The Achievement Habit: Stop Wishing, Start Doing, and Take Command of Your Life (英語) ハードカバー – 2015/7/7
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The co-founder of the Stanford d.School introduces the power of design thinking to help you achieve goals you never thought possible.
Achievement can be learned. It’s a muscle, and once you learn how to flex it, you’ll be able to meet life’s challenges and fulfill your goals, Bernard Roth, Academic Director at the Stanford d.school contends.
In The Achievement Habit, Roth applies the remarkable insights that stem from design thinking—previously used to solve large scale projects—to help us realize the power for positive change we all have within us. Roth leads us through a series of discussions, stories, recommendations, and exercises designed to help us create a different experience in our lives. He shares invaluable insights we can use to gain confidence to do what we’ve always wanted and overcome obstacles that hamper us from reaching our potential, including:
- Don’t try—DO;
- Excuses are self-defeating;
- Believe you are a doer and achiever and you’ll become one;
- Build resiliency by reinforcing what you do rather than what you accomplish;
- Learn to ignore distractions that prevent you from achieving your goals;
- Become open to learning from your own experience and from those around you;
- And more.
The brain is complex and is always working with our egos to sabotage our best intentions. But we can be mindful; we can create habits that make our lives better. Thoughtful and powerful The Achievement Habit shows you how.
“Bernie Roth is the central pillar and the conscience of the d.school at Stanford and one of its real gems. It’s exciting that he now puts his best ideas into this book for many more of us to benefit.” (David M. Kelley, Founder of the d.school at Stanford University, Founder and Chairman of IDEO)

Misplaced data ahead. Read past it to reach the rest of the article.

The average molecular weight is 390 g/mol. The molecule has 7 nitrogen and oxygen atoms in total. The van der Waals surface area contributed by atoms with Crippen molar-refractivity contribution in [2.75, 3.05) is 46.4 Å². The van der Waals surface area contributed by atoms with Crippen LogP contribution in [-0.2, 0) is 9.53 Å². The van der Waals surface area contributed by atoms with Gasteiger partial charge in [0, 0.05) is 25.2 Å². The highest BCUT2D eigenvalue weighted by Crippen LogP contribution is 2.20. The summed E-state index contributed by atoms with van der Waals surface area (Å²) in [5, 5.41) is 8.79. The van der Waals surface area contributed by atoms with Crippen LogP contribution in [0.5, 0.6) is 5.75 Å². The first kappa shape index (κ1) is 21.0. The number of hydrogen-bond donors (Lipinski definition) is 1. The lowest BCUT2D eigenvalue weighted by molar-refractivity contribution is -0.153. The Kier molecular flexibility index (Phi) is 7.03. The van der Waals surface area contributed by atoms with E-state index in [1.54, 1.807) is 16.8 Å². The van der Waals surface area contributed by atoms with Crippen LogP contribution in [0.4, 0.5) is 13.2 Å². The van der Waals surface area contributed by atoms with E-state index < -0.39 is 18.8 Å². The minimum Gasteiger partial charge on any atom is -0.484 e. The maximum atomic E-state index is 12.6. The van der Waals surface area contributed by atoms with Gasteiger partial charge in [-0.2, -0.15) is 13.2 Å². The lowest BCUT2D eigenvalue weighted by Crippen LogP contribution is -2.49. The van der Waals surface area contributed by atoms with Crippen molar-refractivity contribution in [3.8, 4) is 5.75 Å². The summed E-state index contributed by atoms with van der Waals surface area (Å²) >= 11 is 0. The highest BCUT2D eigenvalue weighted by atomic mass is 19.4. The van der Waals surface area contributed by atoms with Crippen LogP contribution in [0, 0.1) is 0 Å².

” The Achievement Habit is a masterpiece in describing how to think creatively and fulfill your life’s ambitions. Everyone who reads this book will clearly see why Bernie is considered one of the most creative and liberated thinkers today.” (Paul Hait, Entrepreneur/Olympic Gold Medalist)
“Bernie Roth is a master teacher who unlocks his students’ minds and hearts allowing them to create the lives they dream to live. Finally, his wisdom is available to the entire world.” (Tina Seelig, Professor of the Practice, Stanford School of Engineering, Author, Insight Out)
“Before unleashing design thinking on others, unleash it on yourself. You, and the world, will be far better for it. The Achievement Habit reveals a host of invaluable approaches to this most personal of design projects.” (Tim Brown, CEO of IDEO and author of Change By Design)
Short version; It loses a star for failing to meet the promise of the title -HARD. It loses another for filler stories that bury the nuggets and insights instead of supporting them/adding meaning to the reader. Still there's good stuff in there.
I have a tremendous amount of respect for the author and his work at the D School and Ideo. That said, I reviewed his book, not his person or his professional achievements. I'm sure many of his students, friends and fam are giving the 5 star reviews here to be supportive and they know the spirit and intent of the author. Having only the book, I give it 3 stars.
This book is a light read about design processes, buddhism disguised as mindfulness, personal mindset, problem-solving, and life. It isn't a cohesive, systematic, whole product designed to teach you how to cultivate or understand the habit of achievement. There are some good insights in a few chapters, but they're often buried under 3 feet of personal stories that carry more weight/meaning for the author than the reader.